For individuals with conditions like SAD or other types of depression, light therapy can be beneficial. In fact, light therapy is the first-line treatment for SAD, which is great, since it is medication-free, can start to take effect within several days, and is substantially cheaper than a course of therapy.

By targeting the underlying circadian disruption that can occur in these conditions, light therapy can offer a complementary approach to traditional treatments such as medication and psychotherapy. I suggest light therapy for my clients when a seasonal pattern of depression is evident, but I should probably also be recommending it more widely for depression in general, and perhaps also for premenstrual dysphoric disorder (I have found several studies that show that light therapy can significantly reduce depression in the luteal phase of the menstrual cycle for people with premenstrual dysphoric disorder).

Light therapy for stabilising circadian rhythm and for treating depression is suggested at ~30 minutes per day, ideally in the first half of the morning. The cheapest way to do this is to go for a walk in the morning, without wearing sunglasses or a hat with a brim. Light needs to land on the eyes. Interior lighting is not sufficient to reset circadian rhythm in the morning, and sitting next to a window is unlikely to be enough either. For people with depression, a 30-minute walk in the morning can also be helpful for mood, and walking with someone else can also add a helpful social component.

But, many people aren't able to go for a 30-minute walk each morning, and in winter when the sun is rising close to 7:30 am, a working person might leave the house and return home in darkness.

Note: light therapy can promote hypomania or mania in those with bipolar disorder. If you have bipolar disorder please use light therapy under the supervision of a suitably qualified health practitioner.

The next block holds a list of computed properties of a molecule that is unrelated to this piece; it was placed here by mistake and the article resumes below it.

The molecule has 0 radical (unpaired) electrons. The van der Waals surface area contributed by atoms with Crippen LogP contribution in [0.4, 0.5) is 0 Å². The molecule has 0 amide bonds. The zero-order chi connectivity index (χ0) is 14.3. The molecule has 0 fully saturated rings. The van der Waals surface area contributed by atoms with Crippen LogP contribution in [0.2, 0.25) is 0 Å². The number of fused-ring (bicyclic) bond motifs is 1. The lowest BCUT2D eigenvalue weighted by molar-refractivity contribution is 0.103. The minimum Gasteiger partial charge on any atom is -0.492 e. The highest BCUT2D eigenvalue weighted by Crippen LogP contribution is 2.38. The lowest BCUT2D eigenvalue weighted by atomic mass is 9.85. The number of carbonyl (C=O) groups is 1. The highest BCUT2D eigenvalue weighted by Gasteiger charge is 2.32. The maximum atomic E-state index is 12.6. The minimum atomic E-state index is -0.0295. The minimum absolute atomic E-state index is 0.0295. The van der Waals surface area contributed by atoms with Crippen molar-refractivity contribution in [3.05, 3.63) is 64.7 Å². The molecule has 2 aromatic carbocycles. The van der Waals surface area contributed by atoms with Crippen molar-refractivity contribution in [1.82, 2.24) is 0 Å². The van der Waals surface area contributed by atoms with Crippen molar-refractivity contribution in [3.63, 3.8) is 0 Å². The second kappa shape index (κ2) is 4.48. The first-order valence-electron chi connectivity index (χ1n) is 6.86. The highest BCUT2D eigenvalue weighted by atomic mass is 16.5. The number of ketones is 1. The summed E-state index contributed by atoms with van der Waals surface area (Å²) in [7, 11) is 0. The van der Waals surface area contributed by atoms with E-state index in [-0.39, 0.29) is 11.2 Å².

Light Therapy Products

Before the advent of powerful light-emitting diodes (LEDs) and lithium-ion rechargeable batteries, light therapy was delivered using large light boxes that a person had to sit in front of for 30 minutes in the morning. Thankfully, nowadays there are a number of lightweight glasses or visors available for purchase. The below light therapy products all provide at or above the minimum of 10,000 lux of light required to strengthen circadian rhythm in ~30 minutes.

These emit blue light from the top of the frame over the eye area. They have a 30-minute timer that turns the glasses off at the end of treatment. They come with blue and amber-tinted exchangeable lenses. Blue lenses are for morning use, while amber lenses are to filter out blue light in the evening, which aids in melatonin secretion.

These are designed to fit over glasses and emit light from above. The light is white and reflected off a holographic sticker which splits it into a spectrum with the blue part falling on the eyes. There are three light levels that are correspondingly timed at 60, 30, and 20 minutes (20 being the brightest).

These use blue-green light and can fit over glasses. Light is emitted from below the eye, which can be less comfortable than light emitted from above as the other devices use.

AYO is a visor that can fit over glasses and that emits blue-turquoise light from above in a 20-minute timed session duration. It comes with an optional app subscription that does all sorts of customisation, but you can also just buy the visor without this added service.

All of these products can be purchased off and sometimes go on sale. I have personally used the Re-Timer, Propeaq, and the Luminette 3 and have a Propeaq pair in my office to show clients. I do not sell these products, or earn money through affiliate programs for the sale of these products.

  • While I have simplified it here, circadian rhythm is a complex process that is well understood in plants and animals (humans included) through physiological research. If you want to deep-dive into this area, the Wikipedia article on the subject is a good starting point.

  • For an excellent summary of current understanding of circadian rhythm and how it affects adults with ADHD, including looking at both sleep and seasonal depression, please see the one-hour webinar How Seasonal Affective Disorder Uniquely Affects People with ADHD presented by psychiatrist and ADHD researcher Dr J.J. Sandra Kooij as part of the ADHD Experts webinar series.